Palace Savarin Home to Museum
nIt may be housed in one of the strangest buildings in central Prague, but the Museum of Communism is a knockout. With its graceful staircase and spine-chilling exhibits, it is an enduring testament to the suffering not only of Prague’s population, but of the entire country. The communist takeover took place in 1948 and lasted until 1989.
Jewel in a Crown of Cities
Prague,which Goethe called “the most precious jewel in a Crown of Cities” is the heartland of Bohemia. Along with Moravia and Silesia it makes up what is now the Czech Republic. After 12 centuries of existence, a labyrinth of medieval streets, Gothic towers and Renaissance spires, Baroque gardens, sumptuous palaces, gilded roofs, turrets and cupolas stretches as far as the eye can see.
Palace Also Home to Gambling Casino
The graceful staircase in the Museum of Communism is to be found in the Palace Savarin, just off Na Prikope, once a moat that divided the Old Town from the New Town and now one of Prague’s most fashionable shopping streets. The building also houses a gambling casino. It is owned by communists. The address is Na Prikope 10, First Floor (Second to North Americans) and you must turn to the left at the top of the stairs, not to the right.
An American Founded the Museum
American-born Glenn Spicker created the museum and was its first director. He opened the doors 12 years after the fall of the Berlin Wall. Originally from Hartford, Connecticut, Spicker was in Central Europe when the Velvet Revolution brought down Czechoslovakia’s communist regime. When he arrived in Prague he decided to take advantage of the many business opportunities, opening a jazz club and several bars and restaurants. Then Spicker discovered that Czechs would not talk about their communist past and the idea of a museum to remind young Czechs what their parents had gone through seemed important. “I scrounged through second-hand shops and tiny bazaars” to find propaganda posters, flags, medals, cans of food, old Fa soap, statues, busts and uniforms, as well as socialist textbooks in Russian and Czech.”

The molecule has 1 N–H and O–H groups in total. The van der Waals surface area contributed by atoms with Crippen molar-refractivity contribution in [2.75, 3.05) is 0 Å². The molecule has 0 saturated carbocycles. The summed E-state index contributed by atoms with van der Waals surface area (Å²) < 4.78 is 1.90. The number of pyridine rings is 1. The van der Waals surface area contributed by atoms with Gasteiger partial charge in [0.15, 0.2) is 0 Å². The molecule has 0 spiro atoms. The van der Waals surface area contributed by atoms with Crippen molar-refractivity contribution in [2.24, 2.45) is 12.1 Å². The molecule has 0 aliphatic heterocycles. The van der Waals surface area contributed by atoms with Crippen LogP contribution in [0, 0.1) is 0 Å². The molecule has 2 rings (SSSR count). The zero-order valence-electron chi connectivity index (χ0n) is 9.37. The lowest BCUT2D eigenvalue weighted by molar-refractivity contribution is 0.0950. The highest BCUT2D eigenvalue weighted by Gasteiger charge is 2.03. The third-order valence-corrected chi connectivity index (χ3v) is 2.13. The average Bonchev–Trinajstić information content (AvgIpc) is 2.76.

Authentic Artifacts in Three Rooms
There are three main rooms. They fall into themes: Communism The Dream; The Reality; and The Nightmare. There is also a projection room where regular film screenings, interviews with former political prisoners, propaganda films and occasional educational activities and lectures take place. During the occupation and those days of terrible adversity, mind control played a huge part in the formation of anti-Americanism. Communist ideology depicted the U.S. as “The empire of evil.”
Joining the European Union
The Czech Republic joined the European Union with 20 percent of the population against it. And, as Spicker said: “Many top positions in the country are still filled by aging comrades.” One writer replied: “I know many of them and I remember the long line-ups for food, the constant blaring of commands from amplifiers placed on every street corner, the look of those called to the interrogation rooms as they were afraid they would never come out.” He continued: “It is imperative that young people be reminded of what life was life for their parents and grandparents.”